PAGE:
Almost all the games GSE plays are free-to-play and feature cross-play capability, so a variety of devices can be used to participate. Here is what we recommend:
Desktops and laptops – Ideally, programs will want highend, Windows-based computers with a dedicated graphics card. You can get started with as littel as 3 PCs, but we recommend at least 7 for the best exprience.
Check existing PCs – Schools may already have the computers they need to participate. Most computers built in the last 5 years should
be able to work for esports. The games GSE offers are playable on low to mid-end computers so check or consider upgrading existing equipment!
Good: i5 or Ryzen 3 CPU, 8mb RAM, 1050 Ti graphics card, 22in 720p 60hz monitor. Price: < $1000
Better: i7 or Ryzen 5 CPU. 16mb RAM, 1660 Ti graphics card, 24in 1080p 120hz monitor. Price: ~$1750
Best: i9 or Ryzen 9 CPU, 32mb RAM, 2060 Super graphics card, 27in 1440p 144hz monitor. Price: ~$2250
Note: While ‘gaming’ chairs, desks, and peripherals are nice, they are in no way a necessary expense. Save the money, most students will likely want to use their own controller, keyboard & mouse, and headset.
Bring Your Own Device – Many GSE teams have used a Bring Your Own Device initiatives to get started. Club Advisors or students bring their own PCs or consoles to get in the game.
Chromebooks and Switches – Schools on a budget may want to consider getting a Nintendo Switch. At $330 per Switch, teams will be
able to participate in 8 out of 10 GSE competitions with a Switch – more than any other console. Chromebooks aren’t made for esports, but could be used as a last resort in conjunction with a cloud gaming service like GeForce Now.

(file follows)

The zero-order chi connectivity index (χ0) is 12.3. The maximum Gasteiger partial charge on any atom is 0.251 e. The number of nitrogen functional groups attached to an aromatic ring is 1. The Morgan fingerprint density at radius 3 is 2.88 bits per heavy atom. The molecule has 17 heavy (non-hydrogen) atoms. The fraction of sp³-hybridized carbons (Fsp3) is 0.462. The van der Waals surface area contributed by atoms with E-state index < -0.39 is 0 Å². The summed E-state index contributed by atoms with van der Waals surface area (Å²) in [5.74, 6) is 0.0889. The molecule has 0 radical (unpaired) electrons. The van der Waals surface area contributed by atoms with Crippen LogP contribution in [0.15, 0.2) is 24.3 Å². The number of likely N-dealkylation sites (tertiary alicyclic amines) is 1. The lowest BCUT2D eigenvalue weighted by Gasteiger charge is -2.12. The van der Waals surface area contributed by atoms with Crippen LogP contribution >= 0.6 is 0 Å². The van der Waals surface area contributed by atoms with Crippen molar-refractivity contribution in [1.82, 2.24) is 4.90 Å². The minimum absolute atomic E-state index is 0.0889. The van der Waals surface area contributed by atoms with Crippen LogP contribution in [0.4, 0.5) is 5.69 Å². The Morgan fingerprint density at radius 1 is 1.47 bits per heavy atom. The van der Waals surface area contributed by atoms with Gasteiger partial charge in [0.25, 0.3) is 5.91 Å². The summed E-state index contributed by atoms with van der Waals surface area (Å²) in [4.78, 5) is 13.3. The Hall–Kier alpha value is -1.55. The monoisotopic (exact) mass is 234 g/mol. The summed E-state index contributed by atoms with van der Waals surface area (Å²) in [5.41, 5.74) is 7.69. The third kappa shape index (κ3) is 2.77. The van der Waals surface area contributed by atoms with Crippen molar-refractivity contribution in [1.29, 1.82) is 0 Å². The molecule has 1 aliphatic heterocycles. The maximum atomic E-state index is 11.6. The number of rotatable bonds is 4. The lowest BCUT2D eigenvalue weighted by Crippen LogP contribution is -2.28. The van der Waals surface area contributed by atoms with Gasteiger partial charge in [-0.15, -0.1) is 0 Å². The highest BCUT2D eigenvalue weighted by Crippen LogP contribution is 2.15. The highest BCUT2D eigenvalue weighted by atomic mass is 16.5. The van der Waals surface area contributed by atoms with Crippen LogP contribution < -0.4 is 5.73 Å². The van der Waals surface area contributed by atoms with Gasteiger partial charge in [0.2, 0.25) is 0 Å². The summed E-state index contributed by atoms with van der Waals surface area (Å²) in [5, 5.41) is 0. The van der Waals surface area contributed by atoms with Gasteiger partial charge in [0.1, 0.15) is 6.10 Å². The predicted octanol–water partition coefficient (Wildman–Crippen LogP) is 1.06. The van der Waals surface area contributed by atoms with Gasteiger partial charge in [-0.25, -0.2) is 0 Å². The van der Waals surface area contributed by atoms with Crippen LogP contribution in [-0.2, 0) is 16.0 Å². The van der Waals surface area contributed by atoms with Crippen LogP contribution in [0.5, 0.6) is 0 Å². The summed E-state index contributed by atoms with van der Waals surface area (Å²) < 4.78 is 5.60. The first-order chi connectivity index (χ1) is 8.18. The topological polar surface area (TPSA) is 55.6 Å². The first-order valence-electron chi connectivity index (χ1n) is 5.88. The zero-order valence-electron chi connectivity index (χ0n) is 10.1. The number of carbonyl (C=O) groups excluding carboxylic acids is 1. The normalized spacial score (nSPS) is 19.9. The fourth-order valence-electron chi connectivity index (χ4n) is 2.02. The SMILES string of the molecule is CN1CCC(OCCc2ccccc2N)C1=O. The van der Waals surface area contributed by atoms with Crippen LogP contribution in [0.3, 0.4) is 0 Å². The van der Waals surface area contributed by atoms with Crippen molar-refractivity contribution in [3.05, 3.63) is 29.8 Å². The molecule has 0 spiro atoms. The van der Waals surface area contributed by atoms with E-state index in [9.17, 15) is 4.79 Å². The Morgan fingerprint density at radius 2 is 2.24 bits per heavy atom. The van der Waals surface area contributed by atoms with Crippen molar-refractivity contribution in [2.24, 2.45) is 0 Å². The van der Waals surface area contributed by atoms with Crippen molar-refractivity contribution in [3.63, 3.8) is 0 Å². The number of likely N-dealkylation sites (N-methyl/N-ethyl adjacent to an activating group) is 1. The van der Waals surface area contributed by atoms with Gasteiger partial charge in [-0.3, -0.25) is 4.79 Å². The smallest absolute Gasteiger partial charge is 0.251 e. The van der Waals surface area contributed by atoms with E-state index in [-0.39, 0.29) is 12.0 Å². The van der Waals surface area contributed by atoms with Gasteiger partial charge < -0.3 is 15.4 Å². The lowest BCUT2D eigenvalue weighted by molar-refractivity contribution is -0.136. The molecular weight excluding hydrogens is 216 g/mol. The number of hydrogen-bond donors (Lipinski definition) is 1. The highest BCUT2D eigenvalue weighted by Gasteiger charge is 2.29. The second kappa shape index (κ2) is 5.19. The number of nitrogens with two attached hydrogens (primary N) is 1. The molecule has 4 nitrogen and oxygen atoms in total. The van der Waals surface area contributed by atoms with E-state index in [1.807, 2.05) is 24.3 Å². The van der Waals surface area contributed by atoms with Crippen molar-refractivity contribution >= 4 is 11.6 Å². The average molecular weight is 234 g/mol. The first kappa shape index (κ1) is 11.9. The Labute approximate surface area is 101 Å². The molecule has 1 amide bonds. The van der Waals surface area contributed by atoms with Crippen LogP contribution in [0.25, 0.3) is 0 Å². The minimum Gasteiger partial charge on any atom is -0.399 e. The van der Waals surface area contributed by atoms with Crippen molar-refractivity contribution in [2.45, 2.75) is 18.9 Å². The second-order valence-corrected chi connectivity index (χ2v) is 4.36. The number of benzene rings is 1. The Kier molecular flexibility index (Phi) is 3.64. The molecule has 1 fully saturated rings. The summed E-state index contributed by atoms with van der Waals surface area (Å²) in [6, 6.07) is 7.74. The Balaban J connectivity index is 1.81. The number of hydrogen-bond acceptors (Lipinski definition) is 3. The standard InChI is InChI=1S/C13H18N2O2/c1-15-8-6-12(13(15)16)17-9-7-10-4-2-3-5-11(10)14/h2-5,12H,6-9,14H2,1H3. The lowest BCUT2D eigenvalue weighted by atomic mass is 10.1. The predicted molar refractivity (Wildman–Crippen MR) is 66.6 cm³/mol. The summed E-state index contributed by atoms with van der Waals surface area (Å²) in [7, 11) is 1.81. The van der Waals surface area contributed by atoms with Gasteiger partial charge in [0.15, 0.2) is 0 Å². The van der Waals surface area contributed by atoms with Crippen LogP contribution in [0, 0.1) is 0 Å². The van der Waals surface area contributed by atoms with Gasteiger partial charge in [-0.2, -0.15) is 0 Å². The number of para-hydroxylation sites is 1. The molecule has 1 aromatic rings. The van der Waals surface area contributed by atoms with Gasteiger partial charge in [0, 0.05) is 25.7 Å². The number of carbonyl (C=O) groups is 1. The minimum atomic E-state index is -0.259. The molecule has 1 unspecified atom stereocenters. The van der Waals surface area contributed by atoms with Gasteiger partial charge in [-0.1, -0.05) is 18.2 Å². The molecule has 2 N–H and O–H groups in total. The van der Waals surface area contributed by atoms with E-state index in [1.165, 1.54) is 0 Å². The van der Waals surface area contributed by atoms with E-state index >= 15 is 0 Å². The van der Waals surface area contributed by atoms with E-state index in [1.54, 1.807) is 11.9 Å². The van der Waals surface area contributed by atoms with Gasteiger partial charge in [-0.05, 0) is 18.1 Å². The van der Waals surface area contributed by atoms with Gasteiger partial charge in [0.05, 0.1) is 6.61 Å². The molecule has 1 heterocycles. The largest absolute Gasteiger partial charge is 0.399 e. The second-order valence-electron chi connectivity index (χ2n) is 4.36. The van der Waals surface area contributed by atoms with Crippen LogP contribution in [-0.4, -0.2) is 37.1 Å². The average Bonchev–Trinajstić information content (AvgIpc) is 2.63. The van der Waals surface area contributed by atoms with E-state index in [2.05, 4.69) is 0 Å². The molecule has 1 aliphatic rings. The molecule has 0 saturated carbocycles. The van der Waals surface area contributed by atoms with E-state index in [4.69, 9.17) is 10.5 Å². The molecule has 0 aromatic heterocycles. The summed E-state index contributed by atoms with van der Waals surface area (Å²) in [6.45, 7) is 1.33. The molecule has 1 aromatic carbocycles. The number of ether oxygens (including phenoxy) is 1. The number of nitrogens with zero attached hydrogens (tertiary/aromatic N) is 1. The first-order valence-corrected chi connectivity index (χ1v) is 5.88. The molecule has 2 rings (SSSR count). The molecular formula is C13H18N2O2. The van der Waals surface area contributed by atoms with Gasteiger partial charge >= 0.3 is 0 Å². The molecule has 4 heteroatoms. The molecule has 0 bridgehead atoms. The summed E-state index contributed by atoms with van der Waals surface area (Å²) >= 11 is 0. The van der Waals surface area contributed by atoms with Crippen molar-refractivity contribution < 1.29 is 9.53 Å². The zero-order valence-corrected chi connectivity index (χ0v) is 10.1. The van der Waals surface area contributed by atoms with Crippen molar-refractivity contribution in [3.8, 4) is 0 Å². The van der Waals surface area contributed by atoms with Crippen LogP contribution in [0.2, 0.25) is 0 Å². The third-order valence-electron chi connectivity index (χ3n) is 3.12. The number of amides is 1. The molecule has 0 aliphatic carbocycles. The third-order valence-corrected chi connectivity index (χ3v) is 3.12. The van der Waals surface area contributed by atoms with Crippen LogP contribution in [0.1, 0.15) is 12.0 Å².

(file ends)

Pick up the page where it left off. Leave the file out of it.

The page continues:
GSE has partnered with SHI to get you the most competive quotes around for any devices, peripherals, and consoles you need.
An esports club should be seen as an investement in a school or commuinty organzaitons STEM program. The same devices that are used by students during for STEM learning during the day can also be used after school for the esports team. That is why most schools find funding in their STEM budget.
While there is very little grant funding avaliable for scholastic esports, there are plenty of grants available for STEM, Career & Technical Education (CTE), and Social & Emotional Learning (SEL) programs – all of which are part of a robust scholastic esports program. GSE teams have been funded using Title I, II, & IV, ESSER, and Perkins grants as well as state-level and local foundation grants.
PTA, local business, and Booster clubs support. As well as community or online fund raisers like Donors Choose, sponsorships from local or national businesses, and even Twitch Prime subs to get what they need to run a successful program!
When you join GSE, we will provide our funding package which contains all the possibile avenues you can take to find funding as well as example grants that have been successfuly used by other GSE programs.